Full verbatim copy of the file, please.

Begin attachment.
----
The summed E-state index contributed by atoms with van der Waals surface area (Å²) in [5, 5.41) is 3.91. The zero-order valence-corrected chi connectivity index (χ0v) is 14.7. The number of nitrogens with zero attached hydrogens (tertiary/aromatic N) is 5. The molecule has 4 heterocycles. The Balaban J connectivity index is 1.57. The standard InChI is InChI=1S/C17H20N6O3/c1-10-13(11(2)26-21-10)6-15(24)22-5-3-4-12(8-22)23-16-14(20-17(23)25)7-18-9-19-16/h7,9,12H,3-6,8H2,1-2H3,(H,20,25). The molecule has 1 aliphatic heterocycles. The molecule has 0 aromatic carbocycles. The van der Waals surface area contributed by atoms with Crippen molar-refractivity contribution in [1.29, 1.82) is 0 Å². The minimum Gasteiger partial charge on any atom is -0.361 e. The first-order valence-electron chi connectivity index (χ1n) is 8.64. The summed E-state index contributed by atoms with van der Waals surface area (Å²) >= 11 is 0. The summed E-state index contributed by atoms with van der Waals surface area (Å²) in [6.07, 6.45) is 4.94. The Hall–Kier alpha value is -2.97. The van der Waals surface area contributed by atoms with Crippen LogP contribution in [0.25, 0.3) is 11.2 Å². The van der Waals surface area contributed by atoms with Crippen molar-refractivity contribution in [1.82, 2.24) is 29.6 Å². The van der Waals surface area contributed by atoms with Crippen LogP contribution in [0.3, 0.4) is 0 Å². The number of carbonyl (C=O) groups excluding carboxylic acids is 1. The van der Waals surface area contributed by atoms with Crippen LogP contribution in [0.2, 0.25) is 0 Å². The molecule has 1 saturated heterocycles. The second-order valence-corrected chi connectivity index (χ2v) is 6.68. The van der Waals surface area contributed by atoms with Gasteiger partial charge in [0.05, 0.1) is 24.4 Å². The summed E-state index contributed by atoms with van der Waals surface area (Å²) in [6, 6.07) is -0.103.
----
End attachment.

The summed E-state index contributed by atoms with van der Waals surface area (Å²) in [5, 5.41) is 3.91. The zero-order valence-corrected chi connectivity index (χ0v) is 14.7. The number of nitrogens with zero attached hydrogens (tertiary/aromatic N) is 5. The molecule has 4 heterocycles. The Balaban J connectivity index is 1.57. The standard InChI is InChI=1S/C17H20N6O3/c1-10-13(11(2)26-21-10)6-15(24)22-5-3-4-12(8-22)23-16-14(20-17(23)25)7-18-9-19-16/h7,9,12H,3-6,8H2,1-2H3,(H,20,25). The molecule has 1 aliphatic heterocycles. The molecule has 0 aromatic carbocycles. The van der Waals surface area contributed by atoms with Crippen molar-refractivity contribution in [1.29, 1.82) is 0 Å². The minimum Gasteiger partial charge on any atom is -0.361 e. The first-order valence-electron chi connectivity index (χ1n) is 8.64. The summed E-state index contributed by atoms with van der Waals surface area (Å²) >= 11 is 0. The summed E-state index contributed by atoms with van der Waals surface area (Å²) in [6.07, 6.45) is 4.94. The Hall–Kier alpha value is -2.97. The van der Waals surface area contributed by atoms with Crippen LogP contribution in [0.25, 0.3) is 11.2 Å². The van der Waals surface area contributed by atoms with Crippen molar-refractivity contribution in [1.82, 2.24) is 29.6 Å². The van der Waals surface area contributed by atoms with Crippen LogP contribution in [0.3, 0.4) is 0 Å². The number of carbonyl (C=O) groups excluding carboxylic acids is 1. The van der Waals surface area contributed by atoms with Crippen LogP contribution in [0.2, 0.25) is 0 Å². The molecule has 1 saturated heterocycles. The second-order valence-corrected chi connectivity index (χ2v) is 6.68. The van der Waals surface area contributed by atoms with Gasteiger partial charge in [0.05, 0.1) is 24.4 Å². The summed E-state index contributed by atoms with van der Waals surface area (Å²) in [6, 6.07) is -0.103.